I suppose a simple answer to that would be something like: it’s not clear what “spiritual evidence” is, but if it’s along the lines of a “personal testimony,” that means it is visible only to the person having the vision. It’s not visible to anyone else, so how can it be evaluated at all, by them?
An evangelist trying to convert an atheist is asking a lot: the atheist is being asked to re-wire his (or her) head, to lower or discard his normal intellectual standards, for the promise of intangible rewards. When you are accustomed to scientific standards of evidence – such as repeated observations and double-blind trials – it’s a major step down to demand belief on the basis of someone else’s “faith.”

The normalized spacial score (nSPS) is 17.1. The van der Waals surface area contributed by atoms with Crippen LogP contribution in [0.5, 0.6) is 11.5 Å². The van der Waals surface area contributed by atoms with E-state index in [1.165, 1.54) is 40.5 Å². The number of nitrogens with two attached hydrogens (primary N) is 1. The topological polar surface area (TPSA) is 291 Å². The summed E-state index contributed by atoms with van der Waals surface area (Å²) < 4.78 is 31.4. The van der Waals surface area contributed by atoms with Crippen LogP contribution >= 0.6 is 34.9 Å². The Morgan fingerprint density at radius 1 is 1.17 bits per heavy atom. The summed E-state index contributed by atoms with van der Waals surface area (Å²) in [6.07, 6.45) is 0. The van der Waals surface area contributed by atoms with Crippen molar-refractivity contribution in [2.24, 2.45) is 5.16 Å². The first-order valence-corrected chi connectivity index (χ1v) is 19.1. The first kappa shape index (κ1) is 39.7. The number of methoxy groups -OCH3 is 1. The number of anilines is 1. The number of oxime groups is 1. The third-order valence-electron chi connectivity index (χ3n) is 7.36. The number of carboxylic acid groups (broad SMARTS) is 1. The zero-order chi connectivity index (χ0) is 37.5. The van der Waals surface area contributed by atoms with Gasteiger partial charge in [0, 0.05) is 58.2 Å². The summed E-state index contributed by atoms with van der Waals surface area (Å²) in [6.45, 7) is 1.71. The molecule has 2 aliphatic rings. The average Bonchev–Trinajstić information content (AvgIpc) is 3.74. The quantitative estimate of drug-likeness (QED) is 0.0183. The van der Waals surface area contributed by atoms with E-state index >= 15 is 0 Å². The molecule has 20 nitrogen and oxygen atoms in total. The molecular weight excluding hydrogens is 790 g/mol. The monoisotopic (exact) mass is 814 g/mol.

Even when the evidence seems strong enough for you to draw a conclusion, it’s never final; your conclusion could be turned on its head by new evidence. Which brings us back to the original questions: you haven’t specified what “spiritual evidence” is, but if it comes from an individual person’s experiences, it’s just not reliable enough to be called “evidence” in the scientific sense.
Copernicus was a fallible person, but Galileo and others could look at the same sky after Copernicus died, and come to the same conclusions. Seismographs on different continents can measure the effects of the same earthquake, and pinpoint its location and magnitude to a startling degree of accuracy. None of this relies on faith, or the personal testimony of individuals. So how can we accept one person’s “spiritual evidence” as reliable?
Posted: July 9th 2007
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